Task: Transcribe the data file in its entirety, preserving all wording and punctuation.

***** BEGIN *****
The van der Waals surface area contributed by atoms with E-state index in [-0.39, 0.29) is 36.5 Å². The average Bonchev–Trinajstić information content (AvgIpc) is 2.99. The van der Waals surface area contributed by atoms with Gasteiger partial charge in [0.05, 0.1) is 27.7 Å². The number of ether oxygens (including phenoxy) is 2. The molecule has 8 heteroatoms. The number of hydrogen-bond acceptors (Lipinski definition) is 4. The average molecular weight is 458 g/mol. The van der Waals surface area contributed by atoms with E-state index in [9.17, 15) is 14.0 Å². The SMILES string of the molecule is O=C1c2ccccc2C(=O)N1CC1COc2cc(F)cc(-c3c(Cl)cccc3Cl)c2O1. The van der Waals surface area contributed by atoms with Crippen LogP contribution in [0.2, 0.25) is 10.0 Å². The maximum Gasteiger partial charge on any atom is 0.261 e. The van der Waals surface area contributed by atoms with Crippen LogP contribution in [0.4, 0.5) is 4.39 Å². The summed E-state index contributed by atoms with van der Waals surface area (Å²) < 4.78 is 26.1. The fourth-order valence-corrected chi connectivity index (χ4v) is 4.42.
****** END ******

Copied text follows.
The van der Waals surface area contributed by atoms with E-state index in [-0.39, 0.29) is 36.5 Å². The average Bonchev–Trinajstić information content (AvgIpc) is 2.99. The van der Waals surface area contributed by atoms with Gasteiger partial charge in [0.05, 0.1) is 27.7 Å². The number of ether oxygens (including phenoxy) is 2. The molecule has 8 heteroatoms. The number of hydrogen-bond acceptors (Lipinski definition) is 4. The average molecular weight is 458 g/mol. The van der Waals surface area contributed by atoms with E-state index in [9.17, 15) is 14.0 Å². The SMILES string of the molecule is O=C1c2ccccc2C(=O)N1CC1COc2cc(F)cc(-c3c(Cl)cccc3Cl)c2O1. The van der Waals surface area contributed by atoms with Crippen LogP contribution in [0.2, 0.25) is 10.0 Å². The maximum Gasteiger partial charge on any atom is 0.261 e. The van der Waals surface area contributed by atoms with Crippen LogP contribution in [0.4, 0.5) is 4.39 Å². The summed E-state index contributed by atoms with van der Waals surface area (Å²) < 4.78 is 26.1. The fourth-order valence-corrected chi connectivity index (χ4v) is 4.42.